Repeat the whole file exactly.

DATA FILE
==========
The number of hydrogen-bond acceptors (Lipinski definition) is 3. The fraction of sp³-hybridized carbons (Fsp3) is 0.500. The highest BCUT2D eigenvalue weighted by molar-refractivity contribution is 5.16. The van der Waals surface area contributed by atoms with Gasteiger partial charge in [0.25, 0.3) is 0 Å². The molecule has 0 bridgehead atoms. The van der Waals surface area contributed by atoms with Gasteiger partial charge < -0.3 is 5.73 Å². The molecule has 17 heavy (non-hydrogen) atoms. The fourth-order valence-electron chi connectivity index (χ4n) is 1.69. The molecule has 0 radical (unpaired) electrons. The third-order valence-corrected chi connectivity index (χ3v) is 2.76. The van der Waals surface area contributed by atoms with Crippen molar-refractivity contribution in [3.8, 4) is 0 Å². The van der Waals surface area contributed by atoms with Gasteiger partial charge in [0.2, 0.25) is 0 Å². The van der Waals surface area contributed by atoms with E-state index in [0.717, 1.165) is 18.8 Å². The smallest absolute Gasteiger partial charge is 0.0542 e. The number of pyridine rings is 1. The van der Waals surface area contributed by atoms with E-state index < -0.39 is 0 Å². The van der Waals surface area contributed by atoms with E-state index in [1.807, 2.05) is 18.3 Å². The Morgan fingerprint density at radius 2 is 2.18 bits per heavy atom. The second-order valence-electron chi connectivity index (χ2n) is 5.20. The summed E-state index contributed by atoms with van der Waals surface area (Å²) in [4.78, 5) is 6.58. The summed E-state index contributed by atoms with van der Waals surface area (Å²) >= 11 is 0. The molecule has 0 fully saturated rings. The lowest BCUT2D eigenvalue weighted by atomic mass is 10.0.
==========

The number of hydrogen-bond acceptors (Lipinski definition) is 3. The fraction of sp³-hybridized carbons (Fsp3) is 0.500. The highest BCUT2D eigenvalue weighted by molar-refractivity contribution is 5.16. The van der Waals surface area contributed by atoms with Gasteiger partial charge in [0.25, 0.3) is 0 Å². The molecule has 0 bridgehead atoms. The van der Waals surface area contributed by atoms with Gasteiger partial charge < -0.3 is 5.73 Å². The molecule has 17 heavy (non-hydrogen) atoms. The fourth-order valence-electron chi connectivity index (χ4n) is 1.69. The molecule has 0 radical (unpaired) electrons. The third-order valence-corrected chi connectivity index (χ3v) is 2.76. The van der Waals surface area contributed by atoms with Crippen molar-refractivity contribution in [3.8, 4) is 0 Å². The van der Waals surface area contributed by atoms with Gasteiger partial charge in [0.2, 0.25) is 0 Å². The van der Waals surface area contributed by atoms with E-state index in [0.717, 1.165) is 18.8 Å². The smallest absolute Gasteiger partial charge is 0.0542 e. The number of pyridine rings is 1. The van der Waals surface area contributed by atoms with E-state index < -0.39 is 0 Å². The van der Waals surface area contributed by atoms with E-state index in [1.807, 2.05) is 18.3 Å². The Morgan fingerprint density at radius 2 is 2.18 bits per heavy atom. The second-order valence-electron chi connectivity index (χ2n) is 5.20. The summed E-state index contributed by atoms with van der Waals surface area (Å²) in [4.78, 5) is 6.58. The summed E-state index contributed by atoms with van der Waals surface area (Å²) >= 11 is 0. The molecule has 0 fully saturated rings. The lowest BCUT2D eigenvalue weighted by atomic mass is 10.0.